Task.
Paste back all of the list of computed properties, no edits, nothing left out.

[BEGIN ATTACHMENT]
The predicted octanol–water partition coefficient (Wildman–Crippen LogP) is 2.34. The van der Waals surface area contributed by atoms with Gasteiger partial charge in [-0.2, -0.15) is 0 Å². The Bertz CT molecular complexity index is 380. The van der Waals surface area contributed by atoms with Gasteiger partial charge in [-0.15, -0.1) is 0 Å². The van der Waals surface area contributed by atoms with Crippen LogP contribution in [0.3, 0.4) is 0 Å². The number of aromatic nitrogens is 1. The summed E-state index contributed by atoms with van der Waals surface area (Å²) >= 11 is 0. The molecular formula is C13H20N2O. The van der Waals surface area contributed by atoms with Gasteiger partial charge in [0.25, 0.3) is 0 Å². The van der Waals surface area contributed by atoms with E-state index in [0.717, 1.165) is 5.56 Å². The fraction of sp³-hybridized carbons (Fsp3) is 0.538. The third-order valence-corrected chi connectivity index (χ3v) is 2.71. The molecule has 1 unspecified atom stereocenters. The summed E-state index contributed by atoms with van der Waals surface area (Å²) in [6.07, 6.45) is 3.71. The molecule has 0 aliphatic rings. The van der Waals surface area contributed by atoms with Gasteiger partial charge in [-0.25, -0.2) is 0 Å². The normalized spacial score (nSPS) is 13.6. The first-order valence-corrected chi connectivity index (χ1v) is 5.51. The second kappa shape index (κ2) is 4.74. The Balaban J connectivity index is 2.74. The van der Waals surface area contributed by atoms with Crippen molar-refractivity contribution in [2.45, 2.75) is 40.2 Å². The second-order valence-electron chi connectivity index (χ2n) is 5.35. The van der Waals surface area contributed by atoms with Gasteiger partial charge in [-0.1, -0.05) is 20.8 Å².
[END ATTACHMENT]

The predicted octanol–water partition coefficient (Wildman–Crippen LogP) is 2.34. The van der Waals surface area contributed by atoms with Gasteiger partial charge in [-0.2, -0.15) is 0 Å². The Bertz CT molecular complexity index is 380. The van der Waals surface area contributed by atoms with Gasteiger partial charge in [-0.15, -0.1) is 0 Å². The van der Waals surface area contributed by atoms with Crippen LogP contribution in [0.3, 0.4) is 0 Å². The number of aromatic nitrogens is 1. The summed E-state index contributed by atoms with van der Waals surface area (Å²) >= 11 is 0. The molecular formula is C13H20N2O. The van der Waals surface area contributed by atoms with Gasteiger partial charge in [0.25, 0.3) is 0 Å². The van der Waals surface area contributed by atoms with E-state index in [0.717, 1.165) is 5.56 Å². The fraction of sp³-hybridized carbons (Fsp3) is 0.538. The third-order valence-corrected chi connectivity index (χ3v) is 2.71. The molecule has 1 unspecified atom stereocenters. The summed E-state index contributed by atoms with van der Waals surface area (Å²) in [6.07, 6.45) is 3.71. The molecule has 0 aliphatic rings. The van der Waals surface area contributed by atoms with Gasteiger partial charge in [-0.25, -0.2) is 0 Å². The normalized spacial score (nSPS) is 13.6. The first-order valence-corrected chi connectivity index (χ1v) is 5.51. The second kappa shape index (κ2) is 4.74. The Balaban J connectivity index is 2.74. The van der Waals surface area contributed by atoms with Crippen molar-refractivity contribution in [2.45, 2.75) is 40.2 Å². The second-order valence-electron chi connectivity index (χ2n) is 5.35. The van der Waals surface area contributed by atoms with Gasteiger partial charge in [-0.1, -0.05) is 20.8 Å².